If you’re a wealth manager, you probably know that clients and prospects are concerned with how your company is adapting to the challenges presented by COVID-19 – and they are looking for updates online.
For example, people may be wondering if your offices are open, how you’re transitioning from in-person to virtual meetings, and what your perspective on the latest market upheaval may be.
Managing your online presence can feel like a game of whack-a-mole at the best of times, let alone during a global crisis. So we created this comprehensive Online Presence Checklist to help you easily update your website and other digital properties with the information people need.
Local business listings
▢ Google My Business
For brick & mortar offices, clients will typically see local directory listings first in search results, not your website (if you have one). If you haven’t already, update your Google My Business (GMB) profile with changes to business practices and operations.
▢ Google Posts
You should also take advantage of Google Posts – a GMB feature that allows you to keep clients up to date on the status of your business. The posts are live for 7 days and can be seen in both search and Google Maps. Posting regularly can help clients feel confident that you’re on top of the situation, value their need for answers, and care about their general well-being.
▢ Other listings
Make sure to update all active listings across Google My Business, Yelp, Bing Places, Facebook, and any other social profiles. Consistency is key!
▢ Dedicated COVID-19 pages
If you feel the crisis will significantly impact your business, you may want to explain how you’re adapting on a dedicated page. Link to this page in the primary navigation, via a banner call-to-action, or front-and-center on your homepage.
In your statement, outline the situation for your clients and consistently update this information. If you’re a larger firm, you might consider using this page as a hub for advisor contact information – make it as easy as possible for clients to reach out if needed.
You can also add external links to relevant resources that are regularly updated with Covid-19 information, such as local news, local government, tax and legal sites.
▢ FAQ pages
COVID-19 has produced a brand new set of questions that clients need answered. As a financial advisor, you’re likely seeing an influx of client inquiries. As much as possible given compliance constraints, try to address these questions on your FAQ page. For example:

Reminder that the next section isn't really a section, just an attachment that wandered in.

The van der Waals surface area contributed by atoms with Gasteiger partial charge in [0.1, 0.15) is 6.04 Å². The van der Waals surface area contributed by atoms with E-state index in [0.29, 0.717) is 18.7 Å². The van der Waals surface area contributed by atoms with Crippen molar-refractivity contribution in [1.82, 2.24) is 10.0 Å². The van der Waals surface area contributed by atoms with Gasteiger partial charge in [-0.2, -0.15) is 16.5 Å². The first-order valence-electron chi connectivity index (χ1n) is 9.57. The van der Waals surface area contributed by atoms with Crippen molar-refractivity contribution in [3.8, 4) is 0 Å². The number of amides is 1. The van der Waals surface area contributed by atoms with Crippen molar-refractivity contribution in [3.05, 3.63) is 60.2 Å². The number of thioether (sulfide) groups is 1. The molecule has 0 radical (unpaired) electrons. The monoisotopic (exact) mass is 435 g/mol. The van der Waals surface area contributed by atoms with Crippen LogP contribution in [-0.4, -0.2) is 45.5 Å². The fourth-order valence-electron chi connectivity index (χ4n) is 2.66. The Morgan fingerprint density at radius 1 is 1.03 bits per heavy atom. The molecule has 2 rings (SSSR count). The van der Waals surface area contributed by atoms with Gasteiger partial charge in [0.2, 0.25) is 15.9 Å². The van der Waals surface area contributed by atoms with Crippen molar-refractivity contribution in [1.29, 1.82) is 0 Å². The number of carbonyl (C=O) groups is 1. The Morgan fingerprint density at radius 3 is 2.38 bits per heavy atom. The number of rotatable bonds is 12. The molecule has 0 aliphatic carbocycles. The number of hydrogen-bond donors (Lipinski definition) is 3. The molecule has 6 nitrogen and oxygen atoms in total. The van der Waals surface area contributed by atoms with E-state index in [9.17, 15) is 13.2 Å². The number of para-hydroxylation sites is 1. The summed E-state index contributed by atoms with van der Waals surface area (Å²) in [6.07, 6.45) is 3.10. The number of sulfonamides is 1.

- Are we currently in a recession? If not, when will we be in one?
- What tax filing updates do I need to know about?
- What does a bear market mean for me and my finances?
- Will this impact my retirement?
Addressing these questions transparently on your website can help cut down on panicked client calls. It can also illustrate your value to potential clients who may be scoping your site.
▢ On-page messaging
COVID-19 is now a major decision-making factor in nearly all aspects of daily life—something your firm needs to take into consideration when communicating with clients.
Review the current messages on your website to ensure they are suitable given the current crisis. You may find bits of copy that feel out of sync with the empathetic tone we’re all trying to hit right now as marketers.
▢ Social media
Just like you did with your website, audit your social media channels to ensure all permanent messaging (e.g., your ‘About’ section) feels congruent with the times. Pause any automated social media posts and get that lineup in check, as well.
Our take on marketing during a crisis: if you’re an ethical business selling an ethical/relevant service, it’s not unethical to sell your services right now. However, it needs to be done in a really sensitive way. And frankly, it won’t be effective if your ads pretend like Coronavirus isn’t even happening.
Once again, take the time to pause any automated marketing, audit it, and make any copy or visual changes necessary to ensure sensitivity and relevance.
If you have a blog, this is a great time to use it! Mine your client conversations for topics that may be helpful to your readers. Get into your clients’ shoes to really understand their challenges and fears right now. If you can help provide any reassurance or stability, now is the time.
And one final piece of advice: be the human that your audience needs right now. Your business and marketing don’t need to be perfect, but it will help to demonstrate that you’re in this with your clients, come what may.